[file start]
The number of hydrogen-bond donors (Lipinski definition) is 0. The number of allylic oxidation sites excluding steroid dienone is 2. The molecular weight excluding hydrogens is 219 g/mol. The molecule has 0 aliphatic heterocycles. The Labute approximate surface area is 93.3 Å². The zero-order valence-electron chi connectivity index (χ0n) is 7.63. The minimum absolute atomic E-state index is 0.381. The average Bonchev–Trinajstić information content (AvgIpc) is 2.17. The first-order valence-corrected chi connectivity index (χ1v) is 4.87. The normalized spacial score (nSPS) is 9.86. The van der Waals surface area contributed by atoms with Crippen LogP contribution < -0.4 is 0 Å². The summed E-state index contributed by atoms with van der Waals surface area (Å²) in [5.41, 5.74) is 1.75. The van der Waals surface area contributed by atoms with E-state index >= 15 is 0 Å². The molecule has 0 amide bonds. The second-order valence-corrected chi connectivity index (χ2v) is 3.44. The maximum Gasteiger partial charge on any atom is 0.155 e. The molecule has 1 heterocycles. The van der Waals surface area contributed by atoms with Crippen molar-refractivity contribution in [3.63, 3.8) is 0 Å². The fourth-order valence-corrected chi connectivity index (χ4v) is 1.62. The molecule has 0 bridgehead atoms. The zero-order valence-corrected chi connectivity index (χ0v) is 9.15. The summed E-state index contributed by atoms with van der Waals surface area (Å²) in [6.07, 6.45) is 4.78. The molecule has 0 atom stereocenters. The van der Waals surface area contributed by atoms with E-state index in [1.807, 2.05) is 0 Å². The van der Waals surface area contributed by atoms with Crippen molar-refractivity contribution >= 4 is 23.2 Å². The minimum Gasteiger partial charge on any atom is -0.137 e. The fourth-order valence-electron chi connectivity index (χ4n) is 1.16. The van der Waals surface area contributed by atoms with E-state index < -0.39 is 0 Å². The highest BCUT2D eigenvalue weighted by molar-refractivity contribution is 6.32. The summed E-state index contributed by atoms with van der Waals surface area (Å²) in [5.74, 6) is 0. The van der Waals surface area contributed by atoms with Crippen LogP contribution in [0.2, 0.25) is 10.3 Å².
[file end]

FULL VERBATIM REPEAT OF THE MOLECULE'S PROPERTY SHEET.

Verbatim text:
The number of hydrogen-bond donors (Lipinski definition) is 0. The number of allylic oxidation sites excluding steroid dienone is 2. The molecular weight excluding hydrogens is 219 g/mol. The molecule has 0 aliphatic heterocycles. The Labute approximate surface area is 93.3 Å². The zero-order valence-electron chi connectivity index (χ0n) is 7.63. The minimum absolute atomic E-state index is 0.381. The average Bonchev–Trinajstić information content (AvgIpc) is 2.17. The first-order valence-corrected chi connectivity index (χ1v) is 4.87. The normalized spacial score (nSPS) is 9.86. The van der Waals surface area contributed by atoms with Crippen LogP contribution < -0.4 is 0 Å². The summed E-state index contributed by atoms with van der Waals surface area (Å²) in [5.41, 5.74) is 1.75. The van der Waals surface area contributed by atoms with E-state index >= 15 is 0 Å². The molecule has 0 amide bonds. The second-order valence-corrected chi connectivity index (χ2v) is 3.44. The maximum Gasteiger partial charge on any atom is 0.155 e. The molecule has 1 heterocycles. The van der Waals surface area contributed by atoms with Crippen molar-refractivity contribution in [3.63, 3.8) is 0 Å². The fourth-order valence-corrected chi connectivity index (χ4v) is 1.62. The molecule has 0 bridgehead atoms. The zero-order valence-corrected chi connectivity index (χ0v) is 9.15. The summed E-state index contributed by atoms with van der Waals surface area (Å²) in [6.07, 6.45) is 4.78. The molecule has 0 atom stereocenters. The van der Waals surface area contributed by atoms with E-state index in [1.807, 2.05) is 0 Å². The van der Waals surface area contributed by atoms with Crippen molar-refractivity contribution >= 4 is 23.2 Å². The minimum Gasteiger partial charge on any atom is -0.137 e. The fourth-order valence-electron chi connectivity index (χ4n) is 1.16. The van der Waals surface area contributed by atoms with E-state index < -0.39 is 0 Å². The highest BCUT2D eigenvalue weighted by molar-refractivity contribution is 6.32. The summed E-state index contributed by atoms with van der Waals surface area (Å²) in [5.74, 6) is 0. The van der Waals surface area contributed by atoms with Crippen LogP contribution in [0.2, 0.25) is 10.3 Å².